When I made it back onto campus I remembered I still had a hill to run back up.

I guess it was too beautiful for me to mind much, even in my exhausted state.

And the hill really isn’t a bad thing.

I’ll have awesome legs because of it.

Wednesday, September 28, 2011

My Non-Existent Attention Span

Lately it’s been hard for me to pay attention to anything.

Everything here is new and the last thing I want to be doing is sitting in class on a beautiful day in Seattle.

I want to be going on a run, exploring, or making even more friends while trying to remember everyone’s names. (Remembering names is not an easy task. Especially when there are hundreds all at once.)

Film class is intriguing—well… kind of intriguing depending on the conversation.

There’s a piano at the front of the room.

Now imagine me paying any attention at all to my professor when a beautiful baby grand piano is just sitting there.

That’s not going to happen. Especially when my fingers itch like they do every time I see a piano.

Today I noticed that the piano was sitting with the keys and bench on the right side.

Hm… That’s odd. On Monday the keys and bench were on the left side. They must have turned the piano to face the other way.

I think that observation proves I’m watching the piano more than I’m watching the professor.

He better come up with some awesome things to talk about so I don't fail.

Tuesday, September 27, 2011

I Crave Art

Breakfast is the most important meal of the day. If you eat breakfast you’ll be more ready to conquer the day instead of letting it drag you on a leash. My Mom is always reminding me to eat a healthy breakfast.

But I really wish I could just eat art.

Going to an amazing art museum is easily the equivalent of breakfast. A breakfast with toast, scrambled eggs, and a glass of orange juice (which happens to be my favorite thing to eat in the morning if I do eat.)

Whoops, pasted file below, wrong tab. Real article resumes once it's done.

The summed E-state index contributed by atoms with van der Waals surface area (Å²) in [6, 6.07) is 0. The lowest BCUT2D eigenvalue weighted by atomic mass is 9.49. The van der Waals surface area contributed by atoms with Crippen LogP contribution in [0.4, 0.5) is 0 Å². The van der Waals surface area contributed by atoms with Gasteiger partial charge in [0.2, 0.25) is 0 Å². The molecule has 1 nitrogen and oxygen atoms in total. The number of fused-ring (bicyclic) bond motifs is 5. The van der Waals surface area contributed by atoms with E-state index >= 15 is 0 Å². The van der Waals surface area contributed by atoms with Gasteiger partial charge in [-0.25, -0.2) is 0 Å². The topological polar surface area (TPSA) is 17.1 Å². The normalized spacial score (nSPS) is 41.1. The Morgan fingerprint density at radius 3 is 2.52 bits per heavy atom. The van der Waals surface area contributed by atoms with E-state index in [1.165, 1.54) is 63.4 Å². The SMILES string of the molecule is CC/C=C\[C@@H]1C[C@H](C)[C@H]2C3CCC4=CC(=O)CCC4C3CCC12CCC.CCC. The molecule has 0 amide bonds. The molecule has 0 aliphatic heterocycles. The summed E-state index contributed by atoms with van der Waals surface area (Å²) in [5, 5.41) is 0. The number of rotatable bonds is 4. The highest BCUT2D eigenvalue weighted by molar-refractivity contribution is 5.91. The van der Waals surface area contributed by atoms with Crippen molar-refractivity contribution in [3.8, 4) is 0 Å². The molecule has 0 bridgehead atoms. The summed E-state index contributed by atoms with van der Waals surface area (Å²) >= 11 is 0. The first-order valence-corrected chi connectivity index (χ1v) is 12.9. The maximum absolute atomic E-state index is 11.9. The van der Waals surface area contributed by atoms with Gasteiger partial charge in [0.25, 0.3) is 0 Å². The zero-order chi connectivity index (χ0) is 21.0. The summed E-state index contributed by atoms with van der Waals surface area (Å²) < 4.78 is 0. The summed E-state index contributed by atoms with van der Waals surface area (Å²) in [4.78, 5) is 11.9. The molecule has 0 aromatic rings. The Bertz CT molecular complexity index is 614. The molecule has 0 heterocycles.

Today I finally found some time for my art. I played the piano for nearly 30 minutes. I wasn’t keeping track of time so maybe it was longer. Time loses all definition when I’m playing the piano—I always play whatever I want.

Songs that are mine.

Songs that aren’t.

Songs that I make up on the spot.

Now I understand why people are so intrigued with music therapy. Because it works.

Then tonight I had drawing class. The best words came out of my professor’s mouth. “Tonight will be the most I’ll ever talk. I hardly want to talk during class. I want you guys to draw.”

Goodbye high school art class. I’m going to draw for 2 hours every Tuesday and Thursday.

The class may be from 5:00 to 7:20 at night, which cuts out my time to eat dinner, but it will most certainly be my favorite.

I’ll enjoy a healthy serving of creativity.

And a snack later.

Monday, September 26, 2011

No One Coughs During a Good Sermon

I’ve decided that I’m not going to blog on Sundays—they are going to be my day of rest, my rejuvenation day, the time I really get to spend with God. The day I do the things I love like playing the guitar or piano and drinking tea with all of my newly found friends.

If I get my time management down really well I would love to have no homework on Sundays. I’ll see how that turns out.

Even though I’m not blogging on Sundays, I’m still going to write about them. Especially if I hear an extremely good sermon, which just so happens to be the case.

The church service I went to lasted 2 hours. Normally I’m used to being in church for an hour and 20 minutes and nothing more. When my Dad told me that the service lasted 2 hours I was blown away.

No one coughed. Not once.

My Grandy used to be a pastor and he once told me, “When people start coughing during your sermon you know you’ve gone for too long. You have to wrap it up pretty fast at that point.”

But during the sermon I attended, which was longer than average, no one coughed. It seemed as if people hardly moved.

The pastor talked about how Jesus can be both tender and tough, not just one or the other. Often, we make Jesus into who we want him to be. Most of the time the men want him to be tough and the women want him to be tender, but we have to recognize that Jesus can be both, that he is both.

Then the pastor drew the congregation’s attention to Isaiah 52 and 53. Within those chapters of the Bible lies the prophesy of Jesus’ coming. And it was written 700 years before the event occurred. If that doesn’t prove the truth of scripture, I’m not sure what does.

I took notes during the sermon because the pastor said so many things I wanted to remember. He made sure to look deep into the scripture and not just skim the service. He made a point to say that he doesn’t like to just pull random pieces of scripture and use it to back up his point.

I appreciate that. I like depth. I long to understand and have insight.

At the end of the service I took communion along with many other people. My heart opened during worship. Good worship is the best spiritual therapy for me; I came out refreshed and uplifted.

In my notebook I wrote, “I’m more motivated to be ready for the coming of the Lord not when I’m told to do so or when I’m told to prepare, but when I’m moved by the scripture and fully believe that it is real—that is when I have a reason to be ready.”